The food truck was a Craigslist find Keim bought three years ago. Since then, specifically within the last year, he has put his “blood, sweat and tears” into overhauling the rundown truck, making it fully equipped and vibrant. He designed the logo that appears on the truck’s exterior, using his background in graphic design. He also taught himself how to paint a commercial-size truck, something he realized was far more difficult than he’d thought it would be.

While Keim was taking on the muscle role of the project, Holloway, who runs the business end of El Toro, got to work figuring out everything that needed to be done to get the food truck rolling as a business.

“It’s such a huge push to get something like this literally on the road, because you need to go through all the hoops of any restaurant. We’re opening a restaurant, it just happens to be one wheels,” Holloway said.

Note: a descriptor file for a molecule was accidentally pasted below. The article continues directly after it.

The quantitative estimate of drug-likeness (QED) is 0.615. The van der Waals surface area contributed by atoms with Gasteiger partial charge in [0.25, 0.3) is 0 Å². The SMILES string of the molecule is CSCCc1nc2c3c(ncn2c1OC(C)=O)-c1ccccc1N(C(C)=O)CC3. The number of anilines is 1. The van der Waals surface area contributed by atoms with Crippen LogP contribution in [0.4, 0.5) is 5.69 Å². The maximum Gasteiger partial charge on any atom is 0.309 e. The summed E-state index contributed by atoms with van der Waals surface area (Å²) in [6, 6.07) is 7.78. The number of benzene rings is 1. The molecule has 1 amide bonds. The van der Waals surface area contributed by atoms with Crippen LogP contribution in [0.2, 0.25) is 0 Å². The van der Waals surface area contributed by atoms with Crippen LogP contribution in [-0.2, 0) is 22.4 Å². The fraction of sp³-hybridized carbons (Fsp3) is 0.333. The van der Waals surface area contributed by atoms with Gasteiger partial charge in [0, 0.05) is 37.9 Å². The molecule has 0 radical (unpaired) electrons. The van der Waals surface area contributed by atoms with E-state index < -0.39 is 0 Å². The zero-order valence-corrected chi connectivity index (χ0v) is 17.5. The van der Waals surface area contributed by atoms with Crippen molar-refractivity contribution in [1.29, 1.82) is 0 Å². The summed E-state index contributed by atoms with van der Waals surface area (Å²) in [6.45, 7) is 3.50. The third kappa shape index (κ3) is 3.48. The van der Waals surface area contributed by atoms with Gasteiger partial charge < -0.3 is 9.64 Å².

And the fact that it’s a restaurant on wheels doesn’t mean they are taking any shortcuts when it comes to the food. Everything head chef Keim will serve up is made from scratch, including the marinades and salsas — recipes that he found in his travels to Mexico.

They also are buying locally whenever they can, including driving two hours and back to Portland to pick up Maine grain tortillas from Tortilleria Pachanga.

“We’re going the extra mile for the best quality food we can get our hands on,” Holloway said.

El Toro’s menu also features locally sourced beef from Cold Spring Ranch in New Portland, mushrooms from Mousam Valley Mushroom in Sanford, and tomatoes from Backyard Farms in Madison.

Keim is unveiling the truck with a staple menu of tacos, burritos, quesadillas and burrito bowls. The couple hasn’t ruled out expanding the menu later or offering specials such as fish taco Friday once they get underway.

“It’s so new we don’t know what to expect yet. So we’re rolling it out there and we’ll see what happens,” Holloway said.

Lauren Abbate — 861-9252

[email protected]

Twitter: @Lauren_M_Abbate